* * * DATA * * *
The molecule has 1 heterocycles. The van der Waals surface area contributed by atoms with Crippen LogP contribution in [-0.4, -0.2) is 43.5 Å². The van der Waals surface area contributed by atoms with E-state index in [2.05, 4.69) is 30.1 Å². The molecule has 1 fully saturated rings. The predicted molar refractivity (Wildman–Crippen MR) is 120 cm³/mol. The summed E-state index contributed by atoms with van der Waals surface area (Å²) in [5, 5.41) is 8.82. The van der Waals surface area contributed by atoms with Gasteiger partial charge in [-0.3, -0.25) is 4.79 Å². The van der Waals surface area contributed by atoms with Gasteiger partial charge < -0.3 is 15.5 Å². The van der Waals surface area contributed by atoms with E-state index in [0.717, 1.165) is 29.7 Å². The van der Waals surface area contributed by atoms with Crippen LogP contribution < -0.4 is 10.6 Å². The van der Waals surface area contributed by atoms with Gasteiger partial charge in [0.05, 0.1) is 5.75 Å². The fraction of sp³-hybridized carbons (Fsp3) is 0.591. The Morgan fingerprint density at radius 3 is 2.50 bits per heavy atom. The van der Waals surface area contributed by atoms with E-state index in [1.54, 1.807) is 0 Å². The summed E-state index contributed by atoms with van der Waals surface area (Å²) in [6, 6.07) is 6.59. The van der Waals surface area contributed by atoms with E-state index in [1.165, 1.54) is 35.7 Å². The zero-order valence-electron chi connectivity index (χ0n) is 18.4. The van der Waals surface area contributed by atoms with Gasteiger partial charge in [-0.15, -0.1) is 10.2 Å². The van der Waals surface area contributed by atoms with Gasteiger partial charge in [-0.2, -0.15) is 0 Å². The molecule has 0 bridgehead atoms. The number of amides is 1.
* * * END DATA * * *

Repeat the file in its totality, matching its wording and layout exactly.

The molecule has 1 heterocycles. The van der Waals surface area contributed by atoms with Crippen LogP contribution in [-0.4, -0.2) is 43.5 Å². The van der Waals surface area contributed by atoms with E-state index in [2.05, 4.69) is 30.1 Å². The molecule has 1 fully saturated rings. The predicted molar refractivity (Wildman–Crippen MR) is 120 cm³/mol. The summed E-state index contributed by atoms with van der Waals surface area (Å²) in [5, 5.41) is 8.82. The van der Waals surface area contributed by atoms with Gasteiger partial charge in [-0.3, -0.25) is 4.79 Å². The van der Waals surface area contributed by atoms with Gasteiger partial charge < -0.3 is 15.5 Å². The van der Waals surface area contributed by atoms with E-state index in [0.717, 1.165) is 29.7 Å². The van der Waals surface area contributed by atoms with Crippen LogP contribution < -0.4 is 10.6 Å². The van der Waals surface area contributed by atoms with Gasteiger partial charge in [0.05, 0.1) is 5.75 Å². The fraction of sp³-hybridized carbons (Fsp3) is 0.591. The Morgan fingerprint density at radius 3 is 2.50 bits per heavy atom. The van der Waals surface area contributed by atoms with E-state index in [1.54, 1.807) is 0 Å². The summed E-state index contributed by atoms with van der Waals surface area (Å²) in [6, 6.07) is 6.59. The van der Waals surface area contributed by atoms with E-state index in [1.165, 1.54) is 35.7 Å². The zero-order valence-electron chi connectivity index (χ0n) is 18.4. The van der Waals surface area contributed by atoms with Gasteiger partial charge in [-0.15, -0.1) is 10.2 Å². The van der Waals surface area contributed by atoms with Gasteiger partial charge in [-0.2, -0.15) is 0 Å². The molecule has 0 bridgehead atoms. The number of amides is 1.